Labour backs Waspi and triple lock in pension manifesto

Labour

Labour has promised to give more support to women affected by increases in their state pension age in its “pensioner’s pledge card” published today.

Labour Chancellor John McDonnell published the party’s promises today on his Twitter account. The pledges also include keeping the state pension triple lock until 2025, protecting the state pensions of overseas pensioners, and keeping pensioner perks such as free bus passes.

McDonnell says Labour will “end Tory unfairness” for women impacted by state pension age increases, and will compensate those worst affected.

The triple lock commitment goes against the recent recommendations of the Work and Pensions Committee and the Cridland Review.

The Government-commissioned review by former Confederation of British Industry director general John Cridland into the state pension age, published in March, recommended the triple lock be withdrawn at the next parliament.

The report said: “In the longer term the retention of the triple lock is forecast to become a very significant factor in the cost of the state pension. It is estimated that it would be responsible for 0.9 per cent of GDP in 2066/67. This will raise questions of intergenerational fairness as between those in work and those in retirement.”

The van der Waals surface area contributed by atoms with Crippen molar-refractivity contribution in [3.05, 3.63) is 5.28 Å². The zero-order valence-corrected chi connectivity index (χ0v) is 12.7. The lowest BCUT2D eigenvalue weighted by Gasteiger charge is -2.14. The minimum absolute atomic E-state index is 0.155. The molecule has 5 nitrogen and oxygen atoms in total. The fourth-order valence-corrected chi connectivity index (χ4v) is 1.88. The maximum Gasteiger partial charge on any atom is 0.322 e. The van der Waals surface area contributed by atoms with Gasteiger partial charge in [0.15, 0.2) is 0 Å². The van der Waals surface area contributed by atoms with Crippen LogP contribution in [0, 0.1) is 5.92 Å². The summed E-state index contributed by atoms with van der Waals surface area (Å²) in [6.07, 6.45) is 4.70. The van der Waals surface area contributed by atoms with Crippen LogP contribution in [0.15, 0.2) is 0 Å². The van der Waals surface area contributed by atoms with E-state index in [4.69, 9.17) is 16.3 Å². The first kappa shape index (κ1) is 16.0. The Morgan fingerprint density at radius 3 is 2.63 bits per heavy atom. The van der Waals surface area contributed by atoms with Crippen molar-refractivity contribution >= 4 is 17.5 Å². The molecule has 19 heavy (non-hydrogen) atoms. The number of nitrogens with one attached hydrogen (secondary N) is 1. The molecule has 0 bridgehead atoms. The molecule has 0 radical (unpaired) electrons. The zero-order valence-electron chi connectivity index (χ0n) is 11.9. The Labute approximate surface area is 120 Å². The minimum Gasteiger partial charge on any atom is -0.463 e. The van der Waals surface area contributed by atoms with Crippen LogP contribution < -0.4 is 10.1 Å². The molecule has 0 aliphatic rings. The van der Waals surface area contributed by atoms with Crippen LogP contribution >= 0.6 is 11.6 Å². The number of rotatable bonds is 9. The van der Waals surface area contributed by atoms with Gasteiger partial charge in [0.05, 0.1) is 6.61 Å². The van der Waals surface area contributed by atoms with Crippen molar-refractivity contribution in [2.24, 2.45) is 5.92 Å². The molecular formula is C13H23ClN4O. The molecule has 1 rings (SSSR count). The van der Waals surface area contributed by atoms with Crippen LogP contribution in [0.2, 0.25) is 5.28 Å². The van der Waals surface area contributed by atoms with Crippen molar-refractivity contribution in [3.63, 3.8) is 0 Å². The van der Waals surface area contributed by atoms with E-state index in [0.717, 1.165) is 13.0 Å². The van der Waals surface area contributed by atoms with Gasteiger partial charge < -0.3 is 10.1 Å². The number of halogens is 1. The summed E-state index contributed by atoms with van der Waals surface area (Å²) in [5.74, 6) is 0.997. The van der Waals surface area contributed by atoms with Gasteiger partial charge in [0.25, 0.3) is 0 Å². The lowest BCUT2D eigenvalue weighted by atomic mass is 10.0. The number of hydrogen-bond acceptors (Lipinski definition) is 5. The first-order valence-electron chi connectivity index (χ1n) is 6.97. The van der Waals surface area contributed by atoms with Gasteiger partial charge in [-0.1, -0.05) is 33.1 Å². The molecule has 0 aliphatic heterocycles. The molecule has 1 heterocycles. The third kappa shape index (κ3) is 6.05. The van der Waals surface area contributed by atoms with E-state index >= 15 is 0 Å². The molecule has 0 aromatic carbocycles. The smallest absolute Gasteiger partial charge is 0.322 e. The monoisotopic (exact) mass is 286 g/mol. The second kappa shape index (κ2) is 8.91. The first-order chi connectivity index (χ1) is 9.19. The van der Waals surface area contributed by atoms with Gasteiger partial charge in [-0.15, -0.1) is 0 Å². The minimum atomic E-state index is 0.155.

In a November 2016 report, the Work and Pensions Committee also argued the triple lock should be dropped after its inquiry into inter-generational fairness.

Responding to Labour’s triple lock pledge, AJ Bell senior analyst Tom Selby says: “The cost of Labour’s triple-lock promise is, of course, uncertain – if earnings and inflation are below 2.5 per cent between 2020 and 2025, for example, it could be very expensive.”

“Equally, if earnings is the highest of the components it could cost nothing – assuming Theresa May isn’t planning on imitating Margaret Thatcher by scrapping the earnings link altogether.”